Hen The Exhibition, by Bex Day

01.03.2019 | Art , Blog , Culture | BY:

British fashion and documentary photographer Bex Day in collaboration with producer curator Sandrine Servent and artist publisher William Esdale have recently joined forces in the conception of a campaign which seeks to raise awareness and visibility of the UK’s older transgender community.  The campaign titled ‘Hen’ is an initiative Day has been working on for the past three years, that aims to promote a better understanding of integration in and outside the transgender community through an exhibition, film, talks and workshops. 

According to Day, “Hen is an anthropological study on gender fluidity and an exploration into the lasting impact societal restrictions concerning sexual identity and gender roles upon us. It examines how gender stereotypes have affected the older transgender community and questions how we define gender and if as a society we should, as well as exploring the inherent social and cultural problems within these alienating classifications.” The exhibition is set to display a series of 30 photographic portraits in various sizes and a newly commissioned film featuring subjects over the age of 40 which with successful funding, will take place in London at the Herrick Gallery during the first week of April following Trans Day of Visibility day on March 31st.

Unfortunately , the campaign is sans funding and is in attempt of seeking financial sponsors to cover the expenses of the panel discussion, transport and installation of the artwork, equipment for the three workshops among other costs. The workshops will be hosted by the charity Stonewall Housing with whom the exhibition has partnered with to ensure that 50% of prints sales goes to the organization as one of the UK’s LGBTQ+ and trans only supported accommodations. Twenty percent will also be contributed to partners Press For Change as one of the UK’s leading campaign groups in focus of the rights and treatment of transgender people. To donate, visit Hen The Exhibition, to learn how. 

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Beyond Gender with & Other Stories

28.08.2015 | Blog , Culture | BY:

There’s no doubt that transgendered issues have been brought into the greater cultural conversation over the past year. While fashion has long toyed with gender fluidity and featured androgynous and trans models like Andreija Pejic in campaign imagery, no major brand has seemingly addressed gender non-conformity as much as H&M’s little sister, & Other Stories. Their new campaign not only stars trans models, Hari Nef and Valentijn De Hingh, but was produced by a predominantly trans crew, celebrating their artistry in front and behind the camera.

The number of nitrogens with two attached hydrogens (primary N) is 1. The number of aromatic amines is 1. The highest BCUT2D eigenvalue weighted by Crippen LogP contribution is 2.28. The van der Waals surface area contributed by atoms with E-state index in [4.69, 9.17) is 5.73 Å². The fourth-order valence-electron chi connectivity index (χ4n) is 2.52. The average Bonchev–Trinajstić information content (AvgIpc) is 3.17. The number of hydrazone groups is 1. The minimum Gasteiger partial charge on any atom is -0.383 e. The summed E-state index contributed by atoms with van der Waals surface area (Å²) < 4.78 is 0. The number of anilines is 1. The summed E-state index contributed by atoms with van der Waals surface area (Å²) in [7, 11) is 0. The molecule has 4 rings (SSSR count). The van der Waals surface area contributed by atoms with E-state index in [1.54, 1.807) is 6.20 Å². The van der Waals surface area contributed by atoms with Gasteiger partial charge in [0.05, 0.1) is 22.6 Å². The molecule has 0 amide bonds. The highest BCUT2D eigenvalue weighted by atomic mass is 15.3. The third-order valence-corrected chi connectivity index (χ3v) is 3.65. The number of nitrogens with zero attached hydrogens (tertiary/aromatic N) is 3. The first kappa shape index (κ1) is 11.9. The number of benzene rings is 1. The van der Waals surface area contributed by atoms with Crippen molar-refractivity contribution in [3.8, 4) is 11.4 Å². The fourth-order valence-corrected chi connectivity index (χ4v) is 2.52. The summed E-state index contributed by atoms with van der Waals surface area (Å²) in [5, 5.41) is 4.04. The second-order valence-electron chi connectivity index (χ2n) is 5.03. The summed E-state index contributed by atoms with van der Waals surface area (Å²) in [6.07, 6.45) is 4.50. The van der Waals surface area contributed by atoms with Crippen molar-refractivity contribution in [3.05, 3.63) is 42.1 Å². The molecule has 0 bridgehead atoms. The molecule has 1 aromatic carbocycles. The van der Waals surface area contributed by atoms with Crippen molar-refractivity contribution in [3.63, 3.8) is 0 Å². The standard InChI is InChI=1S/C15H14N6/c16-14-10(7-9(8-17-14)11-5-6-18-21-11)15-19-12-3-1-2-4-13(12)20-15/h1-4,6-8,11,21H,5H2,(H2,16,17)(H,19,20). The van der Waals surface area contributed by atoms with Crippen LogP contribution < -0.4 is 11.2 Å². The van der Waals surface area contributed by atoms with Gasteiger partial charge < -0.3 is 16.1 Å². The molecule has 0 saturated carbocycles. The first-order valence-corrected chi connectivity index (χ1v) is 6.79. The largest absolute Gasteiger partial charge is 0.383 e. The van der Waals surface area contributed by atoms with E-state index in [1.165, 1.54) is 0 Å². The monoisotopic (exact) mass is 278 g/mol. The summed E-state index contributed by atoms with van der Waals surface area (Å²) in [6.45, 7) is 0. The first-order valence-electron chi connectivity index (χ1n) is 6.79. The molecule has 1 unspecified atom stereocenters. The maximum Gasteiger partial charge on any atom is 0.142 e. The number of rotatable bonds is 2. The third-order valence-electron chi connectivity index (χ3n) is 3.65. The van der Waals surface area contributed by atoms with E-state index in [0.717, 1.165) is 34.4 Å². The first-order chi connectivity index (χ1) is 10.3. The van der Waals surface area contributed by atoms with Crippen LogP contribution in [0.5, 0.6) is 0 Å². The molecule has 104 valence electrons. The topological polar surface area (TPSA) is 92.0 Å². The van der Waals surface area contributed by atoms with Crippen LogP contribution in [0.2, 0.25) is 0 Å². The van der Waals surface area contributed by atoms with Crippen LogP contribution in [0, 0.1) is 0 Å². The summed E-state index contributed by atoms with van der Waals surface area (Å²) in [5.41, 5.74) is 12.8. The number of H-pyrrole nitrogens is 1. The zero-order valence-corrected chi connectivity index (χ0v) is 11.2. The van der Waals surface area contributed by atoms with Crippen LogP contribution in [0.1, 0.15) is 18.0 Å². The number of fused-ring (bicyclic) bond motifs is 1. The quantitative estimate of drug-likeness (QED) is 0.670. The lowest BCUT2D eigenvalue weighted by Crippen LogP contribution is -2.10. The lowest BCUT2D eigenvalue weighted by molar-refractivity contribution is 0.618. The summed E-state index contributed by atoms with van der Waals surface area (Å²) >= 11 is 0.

Representation and increased visibility is undoubtedly a good thing – it broadens perspectives and offers more opportunities for minorities to be included in a wider narrative. But there are only so much a few magazine covers and documentary specials can do, and in an industry that’s obsessed with newness – both falsely inviting and cruelly fickle – how do we make sure this isn’t another seasonal trend that disappears in six months. And in a time when the trans community still struggles with unemployment, discrimination and lack of opportunity, how much are we doing if the same creative teams get rehired to produce campaigns.

By hiring an all transgendered below-the-line talent including photographer Amos Mac (founder of Original Plumbing), stylist Love Bailey and makeup artist Nina Poon, & Other Stories empowers everyone involved to control the means of their own representation. The behind the scenes video is quick to highlight how the team bonded on set, which comes across in the campaign itself, showing the power of shared experiences. When talking to Dazed, Nef noted that prior collaborations in fashion hadn’t always entailed empathy and understanding but, “With a trans team however, it’s all there.” The campaign also raises an important question about ‘the gaze’, long associated with fashion imagery, & Other Stories asks whether, in this case, the cisgender gaze could change if a trans team produced the imagery.

Fashion dictates who does and does not get to participate in the world of luxury and beauty, but as Nef notes in the video, campaigns like this – and on a greater level, the Internet – have expanded and diversified fashion’s audience, who demand to be both represented and included. In the past year alone, Selfridges experimented with the Agender Project while a new online, unisex-only fashion platform, You Do You, launched this month promoting designers like Eckhaus Latta, Vejas and Timo Weiland, all of whom produce collections not tied to a gender binary. In the US, Target has promised to remove gender-based labels on toys, which hopefully signifies the industry is finally noticing the importance of empowering a diverse set of consumers – let’s just hope it doesn’t disappear in six months time.

Words by Alex LeRose

stories.com

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